I did have a look on the sea but it was quite late in terms of the tide state and the morning when I arrived at my seawatching point so all I had were 18 Cormorants, a Mute Swan, two Guillemots, two Auk sp., seven Pintails and a Sandwich Tern. It looked a good morning for raptors but all I could muster was a single Kestrel.


It's going to be clear and easterly again tomorrow so more vis will probably be on the cards. It would be nice if some of the Yellow-browed Warblers that are littering the east coast could find their way over here, but I fear it is too clear at the moment, albeit the wind being in the right direction, but we could do with some cloud cover. As always I'll be trying!

 Pink-footed Geese heading south at sea

Wednesday 25 September 2013

Golden Morning

I didn't finish that orchard management plan yesterday so I knocked the idea of any ringing this morning on the head, plus the forecast was for fog so I guessed that the ringing would be unproductive but it did look good for a few grounded migrants I thought. I decided that I would just give it an hour or so this morning and then get back to work, but things didn't quite go to plan!

I knew I wouldn't have time for a full circuit of the Obs so I headed to the coastal park in the hope there would be a few birds in there. As as I walked in I had a Redwing straight away and I thought "hello, there could be a few birds about". Next up was a calling Chiffchaff that had quite a strident call that threw me for a second, but it was indeed a Chiffie. I had Blackcap in the park and that was it other than some Meadow Pipits going over.

What was interesting about the Mipits was the fact that the Bay was shrouded in mist, yet these birds were still coming across the Bay. I can only think that it was clear on the northern side and perhaps a bit further west and they had set off.

The Mipit theme would continue in the cemetery when I had 102 head south in a short time, with three Grey Wagtails, and then they stopped and the fog had thickened again. There were a few grounded migrants in the cemetery including six Robins, three Chiffchaffs, four Goldcrests and two Spotted Flycatchers.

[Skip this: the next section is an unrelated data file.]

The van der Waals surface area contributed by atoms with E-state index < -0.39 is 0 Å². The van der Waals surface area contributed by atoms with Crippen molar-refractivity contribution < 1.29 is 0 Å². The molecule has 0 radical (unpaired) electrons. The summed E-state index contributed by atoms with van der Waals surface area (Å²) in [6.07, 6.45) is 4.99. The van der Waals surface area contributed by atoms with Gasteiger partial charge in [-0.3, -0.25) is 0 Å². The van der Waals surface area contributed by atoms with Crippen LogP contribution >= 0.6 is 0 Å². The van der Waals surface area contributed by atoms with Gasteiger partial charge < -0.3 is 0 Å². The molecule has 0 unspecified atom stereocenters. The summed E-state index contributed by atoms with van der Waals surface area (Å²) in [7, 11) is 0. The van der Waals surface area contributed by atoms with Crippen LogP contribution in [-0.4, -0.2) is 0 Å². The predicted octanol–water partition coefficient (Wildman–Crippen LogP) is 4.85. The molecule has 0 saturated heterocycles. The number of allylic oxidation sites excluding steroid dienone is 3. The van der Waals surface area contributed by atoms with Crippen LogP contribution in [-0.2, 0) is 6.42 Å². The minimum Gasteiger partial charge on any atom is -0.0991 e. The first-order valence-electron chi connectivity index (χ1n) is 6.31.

Ian had joined me in the cemetery and we were just chatting at this particular point putting the birding world to rights and we noticed a Spotted Flycatcher 'flycatching'. As we were both watching the Spotted Fly a large greenish/yellow bird with a yellow rump and undulating flight flew from our left towards some Sycamores to our right. It then flew along the front of the Sycamores and disappeared behind them. As my brain was trying to function properly and give me the identification of the bird, Ian shouted Golden 'f*!*ing' Oriole, just as my brain in the short time we saw the bird was giving me the identification. It's funny how the old grey matter works! So there it was a first record for the Obs in the form of a immature/female 'type' Golden Oriole; excellent!

We put the news out and a few other birders arrived but it wasn't seen again. Unfortunately there are a lot of large mature gardens bordering the cemetery and I've lost count over the years of the number of half-decent birds that have 'melted away' into these gardens.

It is remaining easterly right through in to the middle of next week at least which is good news, but unfortunately I'm going to struggle to get out again before Saturday; damn!  

Tuesday 24 September 2013

First Bachelor Finches On The Move

Yesterday morning I decided to do some ringing at the Obs before I settled down for a day in the office and with a light easterly wind and cloudy skies conditions were good for operating mist nets. I would have caught more than I did were it not for a large uncontrolled Labrador dog that damaged one of my nets! I won't go in to detail here as to what I think about certain dog walkers but all I will say is that they aren't very popular here at the Obs!

I ringed 23 birds as follows (recaptures in brackets):

Blackbird - 2
Wren - 1
Robin - 2 (1)
Meadow Pipit - 3
Blue Tit - 4 (1)
Great Tit - 1
Reed Bunting - 2
Dunnock - 2
Reed Warbler - 1
Greenfinch - 5

 This Blackbird was moulting from juvenile to adult plumage.

It was the first morning that I noticed Chaffinches on the move. Between net rounds I didn't count many, only four heading south, but they were definitely on the move. Other vis included seven Grey Wagtails, three Alba Wags, 88 Meadow Pipits,  three Skylarks and eleven Greenfinches.


Pink-footed Geese were arriving from their Wyre roost to feed in the farm fields across the road and I had 155 drop in. Grounded migrants were perhaps represented by the Robins, Reed Buntings and Reed Warbler that I ringed, but I detected little else.


If I can crack on and get this orchard management plan finished today I might allow myself some time in the morning for some more migration monitoring. So enough waffle, I need to get on!